For those who can’t make up their minds, the tops are interchangeable and you can buy them separately. Each top consists of 6 modules and they can be interchanged and mixed if you wish giving you the ultimate in flexibility.
Unboxing The RainForest 318
So I got my RainForest 318 and took some pictures along the way. First let me say this is a high quality product. There are no cheap flimsy parts here. The bucket and lid are made from thick heavy duty plastic and nothing like a cheap Rubbermaid tote.
So here is what’s in the box: On left are the 6 modules that fit in the lid. The box holds the Vortex Sprayer and on top is the gasket it sits on. The white pipe with black fitting on the end is a root guard to keep roots from getting caught in the Vortex’s spinning shaft. Underneath that are 20 3 inch net pots, coco liners and coco inserts. Not sure why they give 20 for an 18 site planter but I appreciate the extras. Then there’s General Hydro’s Grow,Bloom and Micro nutes and two bags of hydroton.
In short there’s everything you need to start growing except the water!
Something I haven’t seen, at least in any DIY aeroponics projects I’ve seen are the support straps in the bottom of the net pot recess.
I am not sure if I like them or not. They keep the net pots raised and are probably there to support the plant and its roots. They would be easy enough to remove but I am not ready to start cutting them just yet.
As an update, after using this for a while I would definitely recommend removing them. The roots will become tangled around them, making it impossible to move the plants without causing damage to the roots.
Here is the top of the RainForest with all the lids in and the Vortex in place. There is a rubber? boot that goes between the sprayer and the lid to seal it in place but it’s not real visible in this picture.
This next picture below is of the RainForest 318 living in my closet.
It has some newly rooted clones from one of my earlier grows. They were started in Rapid Rooters a week or two before I got the RainForest.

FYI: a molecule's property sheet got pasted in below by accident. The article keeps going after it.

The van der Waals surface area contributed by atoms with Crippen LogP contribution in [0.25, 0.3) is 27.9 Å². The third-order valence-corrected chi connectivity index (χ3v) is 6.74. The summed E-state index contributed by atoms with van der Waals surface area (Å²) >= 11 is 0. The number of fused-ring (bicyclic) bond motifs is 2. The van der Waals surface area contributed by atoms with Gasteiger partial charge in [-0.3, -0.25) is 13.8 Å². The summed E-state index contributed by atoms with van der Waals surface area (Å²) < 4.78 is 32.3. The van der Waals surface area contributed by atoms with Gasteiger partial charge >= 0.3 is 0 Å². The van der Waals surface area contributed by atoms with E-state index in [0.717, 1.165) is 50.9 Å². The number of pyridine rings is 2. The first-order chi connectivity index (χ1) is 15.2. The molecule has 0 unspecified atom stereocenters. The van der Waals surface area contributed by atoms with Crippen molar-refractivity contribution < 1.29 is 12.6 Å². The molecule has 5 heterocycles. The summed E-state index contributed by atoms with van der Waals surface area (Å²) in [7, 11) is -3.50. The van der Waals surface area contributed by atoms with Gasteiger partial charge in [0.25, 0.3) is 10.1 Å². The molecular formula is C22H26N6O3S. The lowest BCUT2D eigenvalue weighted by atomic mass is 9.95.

They came from my 12/12 grow so they were flowering but are being vegged now and starting to show new leaf growth.
RainForest 318 Review
So far I really like the RainForest 318. It is a solidly built and compact unit.
Considering all it can do I think it is reasonably priced. You can get it on Amazon for $235 with shipping included here.
It is versatile and can be used for cloning, vegging or flowering. It can be fit in small spaces or units can be grouped together for larger grows with an external reservoir.
It is fairly quiet too. The motor does give off a slight hum but it is barely audible. The motor, by the way runs on 12 volts dc, and comes with a plugin power supply. It can be run off solar panels if that’s your thing and also can be run off a UPS if you are worried about losing power.
I had some problems with the lid vibrating but found by not pushing the Vortex Sprayer all the way down in its mounting boot it stopped and there are no leaks.
The drain pipe does not really lock firmly in place and I did get wet socks before I found a wire from my lights had moved and lowered it. This issue was easily fixed by cutting a neoprene plug for the end of the tube. I do think there should be a ring to hold it in place.
The only other issue is accessing the reservoir for water changes. You wont want to remove the whole lid to do this. I unplug the power supply and remove one of the modules. There is plenty of room to add water or get a hand in there. I have a siphon unit I use for my fish tanks that attaches to a faucet so draining and filling is easy.
There is a small inspection port on the lid you can fit a hose in too and you can use a small transfer pump to fill and refill if you want. You could probably drain most of the res with the provided tube and use a turkey baster or something for the rest.
Another option would be to buy a tote and hook it up with a grommet and fitting to the existing drain tube. Then all filling and draining could be done from there. If you want to flower in this I would suggest this method and then put scrog netting above the RainForest.
In fact if you want to flower in this scrogging would be the best way to grow. Six plants will get really crowded in one of these if they are a large strain. Most Indicas would probably be OK but larger plants would need to be lollypopped and trained to a single cola.
The RainForest is perfect for a closet grow because it takes up so little space. It is just under 25 1/2″ at its widest point and 22″ from one flat side to the other and stands 16 1/2 inches tall. It is newbie friendly and easy to maintain and weed plants grow like crazy in this setup.
In spite of a few minor problems I am very happy with my RainForest 318 and would not hesitate to recommend it to anyone. For me it allows me to have a small, highly productive space for cloning, raising transplants or keeping mother plants. I really can’t think of another unit that does so much and is so easy to use and I think if you buy a RainForest you wont regret it.